Asteroids was one of Atari's best selling coin-op games of all time. It was programmed and designed by Ed Logg who also played a large role in the creation of Centipede, another one of my favorites.
The premise of Asteroids is very simple, shoot all of the asteroids to clear the level. As you shoot asteroids, they break into smaller and smaller pieces until they are removed from the play field. To make the game more challenging, it periodically sends flying saucers out that shoot at asteroids as well as the player.
Asteroids was one of the first Atari games to use a vector monitor. Its crisp and bright lines really appealed to me as a kid (well, they still do today). Asteroids was so popular that Atari halted its current production run of Lunar Lander and converted them to Asteroids (these cabinets are easily recognized by the circular style coin slot).
As a kid I really liked the visual appearance of Asteroids, but was never as addicted to it as I was to other games at the time. To be honest, I played the Atari VCS/2600 version of Asteroids way more than I did the arcade game (sad, I know). However, today, I find Asteroids quite addicting. In fact, I enjoy playing it much more than games that repeat static level designs over and over (Pac-Man, Donkey Kong, etc.).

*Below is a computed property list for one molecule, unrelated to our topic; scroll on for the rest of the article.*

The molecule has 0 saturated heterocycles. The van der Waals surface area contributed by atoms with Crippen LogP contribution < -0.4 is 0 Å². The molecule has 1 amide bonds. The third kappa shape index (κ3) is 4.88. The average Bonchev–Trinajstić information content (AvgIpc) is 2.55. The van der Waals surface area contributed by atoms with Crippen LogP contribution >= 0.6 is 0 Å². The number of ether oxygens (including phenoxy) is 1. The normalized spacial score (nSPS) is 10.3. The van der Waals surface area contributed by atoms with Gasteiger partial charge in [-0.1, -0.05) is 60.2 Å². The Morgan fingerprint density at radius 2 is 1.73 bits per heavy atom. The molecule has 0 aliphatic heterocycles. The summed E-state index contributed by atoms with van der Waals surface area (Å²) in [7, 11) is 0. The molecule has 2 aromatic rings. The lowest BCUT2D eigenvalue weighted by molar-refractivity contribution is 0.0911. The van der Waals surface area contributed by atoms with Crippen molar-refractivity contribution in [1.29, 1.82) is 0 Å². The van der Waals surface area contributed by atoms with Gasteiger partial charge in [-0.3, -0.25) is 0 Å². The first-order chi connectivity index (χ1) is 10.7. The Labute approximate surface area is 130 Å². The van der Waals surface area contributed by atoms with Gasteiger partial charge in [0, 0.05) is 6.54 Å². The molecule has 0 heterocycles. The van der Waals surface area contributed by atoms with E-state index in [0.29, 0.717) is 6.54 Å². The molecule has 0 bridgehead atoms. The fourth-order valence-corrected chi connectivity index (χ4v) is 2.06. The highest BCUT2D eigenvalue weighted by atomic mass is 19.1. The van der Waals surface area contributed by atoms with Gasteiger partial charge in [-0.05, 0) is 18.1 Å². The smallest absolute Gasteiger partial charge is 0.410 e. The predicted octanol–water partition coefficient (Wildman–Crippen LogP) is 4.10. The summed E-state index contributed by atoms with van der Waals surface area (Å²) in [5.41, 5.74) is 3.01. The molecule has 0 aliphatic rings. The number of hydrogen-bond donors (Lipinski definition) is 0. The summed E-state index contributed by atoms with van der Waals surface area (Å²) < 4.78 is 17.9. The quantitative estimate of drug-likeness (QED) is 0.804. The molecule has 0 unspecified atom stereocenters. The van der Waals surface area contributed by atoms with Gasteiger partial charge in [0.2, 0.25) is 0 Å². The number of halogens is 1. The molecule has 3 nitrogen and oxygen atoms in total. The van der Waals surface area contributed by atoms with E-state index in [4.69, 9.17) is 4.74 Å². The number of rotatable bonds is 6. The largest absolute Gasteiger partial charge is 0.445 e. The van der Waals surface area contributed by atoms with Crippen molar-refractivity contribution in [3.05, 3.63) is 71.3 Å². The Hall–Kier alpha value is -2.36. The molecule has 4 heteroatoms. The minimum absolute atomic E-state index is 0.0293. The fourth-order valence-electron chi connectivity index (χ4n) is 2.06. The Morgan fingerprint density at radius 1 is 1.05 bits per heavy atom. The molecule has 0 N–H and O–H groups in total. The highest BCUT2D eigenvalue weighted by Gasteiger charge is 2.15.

I picked up my Asteroids from a Eugene-based Craigslist add. The game was listed as "partially" working, so the price was right. As soon as I saw the game, I quickly realized what the problem was. The vector monitor was blooming which is a sure sign of a bad HV diode. Once I replaced the diode, the monitor worked perfectly along with the rest of the game.
To date, I have performed the following repairs on this game:
- Replaced HV diode
- Sanded control panel, filled holes, and applied new "full wrap" overlay
- Added newly produced cardboard monitor bezel (it's accuracy is incredible)